The local tourism bureau has recently announced its tourist arrivals estimate for the Spring Festival starting today, forecasting an 8 to 9 percent increase when compared to the same period last year.
This year’s forecast is much higher than last year’s forecast of 3 to 5 percent, with the bureau citing the operation of the highly expensive Hong Kong-Zhuhai-Macau Bridge as the reason.
The city hosted over 958,000 visitor arrivals during the holiday period last year.
This year’s increased forecast also means that there should be more tourists on the streets, not to mention the long time it would take for one to go from Leal Senado to the Ruins.
I mean, on normal days this particular street, which leads to the Ruins, is full of tourists, along with vendors who try to entice them with almond cookies and beef jerky.
Thus, what more can we expect this upcoming festival?
I bet a huge number of photobombers ruining Ruins selfies, or the decorations at Leal Senado will be the norm.
According to the bureau, it has geared up for the seven-day festive period with a series of proactive measures including a system that monitors visitor flows, allocating manpower at tourist spots to attend to visitor enquiries, and other efforts, such as activating tourism notifications.
Last year, it was also proposed that the efficiency of checkpoints should be improved, and that the Macau government should communicate with the Gongbei immigration department in order to improve the management of the Gongbei immigration station during holiday periods.
Therefore, the bureau announced that it had collaborated with the Department of Culture and Tourism of Guangdong Province to operate a “Tourism Notification System for Spring Festival Golden Week,” with close communication throughout the period to ensure hassle-free hospitality for travel between Guangdong and Macau.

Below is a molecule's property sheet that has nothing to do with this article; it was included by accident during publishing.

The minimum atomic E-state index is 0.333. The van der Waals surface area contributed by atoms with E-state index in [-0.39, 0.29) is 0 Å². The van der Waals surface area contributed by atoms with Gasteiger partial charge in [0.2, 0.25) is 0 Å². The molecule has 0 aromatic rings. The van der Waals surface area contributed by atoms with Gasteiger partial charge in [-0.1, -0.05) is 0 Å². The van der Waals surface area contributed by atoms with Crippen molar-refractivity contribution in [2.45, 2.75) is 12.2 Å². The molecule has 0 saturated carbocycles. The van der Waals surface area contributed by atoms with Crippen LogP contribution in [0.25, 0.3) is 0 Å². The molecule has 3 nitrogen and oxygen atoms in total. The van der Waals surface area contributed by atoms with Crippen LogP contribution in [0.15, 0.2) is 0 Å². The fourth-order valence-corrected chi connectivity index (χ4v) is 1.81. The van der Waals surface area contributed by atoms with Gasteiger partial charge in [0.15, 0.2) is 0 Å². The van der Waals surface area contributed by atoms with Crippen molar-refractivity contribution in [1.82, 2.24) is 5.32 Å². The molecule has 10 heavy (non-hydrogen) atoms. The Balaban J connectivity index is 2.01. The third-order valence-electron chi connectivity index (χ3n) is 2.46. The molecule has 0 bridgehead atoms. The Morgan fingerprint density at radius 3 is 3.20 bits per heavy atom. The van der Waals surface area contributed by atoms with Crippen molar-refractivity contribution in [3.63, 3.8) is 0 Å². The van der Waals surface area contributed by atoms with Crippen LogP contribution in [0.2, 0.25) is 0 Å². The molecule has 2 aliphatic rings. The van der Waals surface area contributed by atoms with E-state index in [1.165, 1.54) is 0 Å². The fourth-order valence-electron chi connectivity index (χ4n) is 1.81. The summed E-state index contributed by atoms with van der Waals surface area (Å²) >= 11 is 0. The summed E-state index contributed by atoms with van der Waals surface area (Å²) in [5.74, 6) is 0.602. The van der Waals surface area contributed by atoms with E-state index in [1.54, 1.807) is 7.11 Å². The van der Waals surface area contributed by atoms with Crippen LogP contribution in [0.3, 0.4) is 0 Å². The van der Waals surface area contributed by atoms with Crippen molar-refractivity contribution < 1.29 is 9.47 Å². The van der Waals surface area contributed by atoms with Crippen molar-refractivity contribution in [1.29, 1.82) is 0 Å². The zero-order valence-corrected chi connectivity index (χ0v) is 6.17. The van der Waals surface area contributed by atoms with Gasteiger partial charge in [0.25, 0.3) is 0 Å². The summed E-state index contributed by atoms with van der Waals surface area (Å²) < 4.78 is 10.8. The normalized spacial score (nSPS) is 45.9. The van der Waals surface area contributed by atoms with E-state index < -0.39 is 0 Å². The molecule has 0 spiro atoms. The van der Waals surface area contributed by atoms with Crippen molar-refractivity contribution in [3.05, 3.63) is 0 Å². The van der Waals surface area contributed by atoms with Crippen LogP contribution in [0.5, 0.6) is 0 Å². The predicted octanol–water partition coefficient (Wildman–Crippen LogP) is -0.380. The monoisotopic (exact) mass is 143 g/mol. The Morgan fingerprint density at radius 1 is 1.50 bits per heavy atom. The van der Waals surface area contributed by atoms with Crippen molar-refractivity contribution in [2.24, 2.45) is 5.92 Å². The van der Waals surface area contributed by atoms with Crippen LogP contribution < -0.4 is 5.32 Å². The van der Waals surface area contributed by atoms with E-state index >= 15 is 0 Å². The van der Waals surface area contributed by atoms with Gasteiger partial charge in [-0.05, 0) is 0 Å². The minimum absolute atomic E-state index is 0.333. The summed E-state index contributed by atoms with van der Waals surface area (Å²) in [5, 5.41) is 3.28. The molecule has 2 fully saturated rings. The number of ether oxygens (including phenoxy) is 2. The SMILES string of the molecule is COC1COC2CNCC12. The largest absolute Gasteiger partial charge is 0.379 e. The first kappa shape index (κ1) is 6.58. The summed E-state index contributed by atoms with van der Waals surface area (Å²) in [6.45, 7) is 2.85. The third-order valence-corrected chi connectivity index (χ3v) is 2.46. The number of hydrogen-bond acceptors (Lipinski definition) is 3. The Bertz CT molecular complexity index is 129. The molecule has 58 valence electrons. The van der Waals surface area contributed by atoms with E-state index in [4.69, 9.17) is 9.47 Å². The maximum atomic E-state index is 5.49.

In a city as dense as Macau, it is difficult to accommodate the surge of Chinese New Year travelers.
I hope a measure to minimize taxi infractions during the festive season can also be reinforced.
To recall, last year, the SAR recorded some 352 taxi infractions, including a humiliating 250 cases of overcharging – not to mention those who refused to file similar complaints to the Consumer Council.
It is known that providing ease of transportation, particularly taxi rides, would improve tourists’ experience of the city.
I reckon it is not enough that only the tourism bureau works on bettering the experiences of visitors in the region, but rather a collective effort is needed to ensure that a city like Macau – though overcrowded – is actually ready to welcome a million tourist arrivals this festive season.
To welcome the Year of the Pig, Chief Executive Chui Sai On pledged to “excel in [Macau’s] response to whatever challenges the coming Year of the Pig might bring.”
In Chinese culture, pigs symbolize wealth, and their “chubby faces and big ears” are signs of fortune.
Although no one can really know what will come to be for the SAR this year, Chui called for efforts to “infuse the Macau community with positive energy and to help Macau overcome any difficulties.”
It is just unclear which types of difficulties he was alluding to, or whether the “difficulties,” such as taxi infractions or imported labor quotas, are among a series of long-awaited matters in the city that are still waiting to be resolved.